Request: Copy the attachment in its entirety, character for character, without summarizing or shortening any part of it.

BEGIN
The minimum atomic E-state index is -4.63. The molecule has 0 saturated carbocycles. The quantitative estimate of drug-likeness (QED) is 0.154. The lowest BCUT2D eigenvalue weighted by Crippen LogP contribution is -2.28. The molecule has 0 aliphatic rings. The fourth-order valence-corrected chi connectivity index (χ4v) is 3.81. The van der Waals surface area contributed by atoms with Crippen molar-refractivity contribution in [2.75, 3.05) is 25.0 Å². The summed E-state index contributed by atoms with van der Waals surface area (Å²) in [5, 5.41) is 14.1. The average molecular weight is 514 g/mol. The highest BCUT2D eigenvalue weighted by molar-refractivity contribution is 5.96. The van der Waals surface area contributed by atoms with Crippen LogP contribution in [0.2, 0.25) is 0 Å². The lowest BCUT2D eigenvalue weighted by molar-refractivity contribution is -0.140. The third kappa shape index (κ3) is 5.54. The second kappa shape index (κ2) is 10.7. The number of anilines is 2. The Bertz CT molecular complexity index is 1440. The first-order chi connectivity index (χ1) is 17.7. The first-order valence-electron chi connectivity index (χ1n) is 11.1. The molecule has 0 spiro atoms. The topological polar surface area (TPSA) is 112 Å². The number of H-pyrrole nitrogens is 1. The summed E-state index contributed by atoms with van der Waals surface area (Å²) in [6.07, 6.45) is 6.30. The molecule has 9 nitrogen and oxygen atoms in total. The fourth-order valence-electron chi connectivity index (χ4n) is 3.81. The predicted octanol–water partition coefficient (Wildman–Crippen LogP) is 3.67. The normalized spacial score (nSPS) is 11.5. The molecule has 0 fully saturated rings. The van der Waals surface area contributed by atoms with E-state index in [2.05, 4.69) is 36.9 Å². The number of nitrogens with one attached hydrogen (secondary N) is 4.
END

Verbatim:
The minimum atomic E-state index is -4.63. The molecule has 0 saturated carbocycles. The quantitative estimate of drug-likeness (QED) is 0.154. The lowest BCUT2D eigenvalue weighted by Crippen LogP contribution is -2.28. The molecule has 0 aliphatic rings. The fourth-order valence-corrected chi connectivity index (χ4v) is 3.81. The van der Waals surface area contributed by atoms with Crippen molar-refractivity contribution in [2.75, 3.05) is 25.0 Å². The summed E-state index contributed by atoms with van der Waals surface area (Å²) in [5, 5.41) is 14.1. The average molecular weight is 514 g/mol. The highest BCUT2D eigenvalue weighted by molar-refractivity contribution is 5.96. The van der Waals surface area contributed by atoms with Crippen LogP contribution in [0.2, 0.25) is 0 Å². The lowest BCUT2D eigenvalue weighted by molar-refractivity contribution is -0.140. The third kappa shape index (κ3) is 5.54. The second kappa shape index (κ2) is 10.7. The number of anilines is 2. The Bertz CT molecular complexity index is 1440. The first-order chi connectivity index (χ1) is 17.7. The first-order valence-electron chi connectivity index (χ1n) is 11.1. The molecule has 0 spiro atoms. The topological polar surface area (TPSA) is 112 Å². The number of H-pyrrole nitrogens is 1. The summed E-state index contributed by atoms with van der Waals surface area (Å²) in [6.07, 6.45) is 6.30. The molecule has 9 nitrogen and oxygen atoms in total. The fourth-order valence-electron chi connectivity index (χ4n) is 3.81. The predicted octanol–water partition coefficient (Wildman–Crippen LogP) is 3.67. The normalized spacial score (nSPS) is 11.5. The molecule has 0 fully saturated rings. The van der Waals surface area contributed by atoms with E-state index in [2.05, 4.69) is 36.9 Å². The number of nitrogens with one attached hydrogen (secondary N) is 4.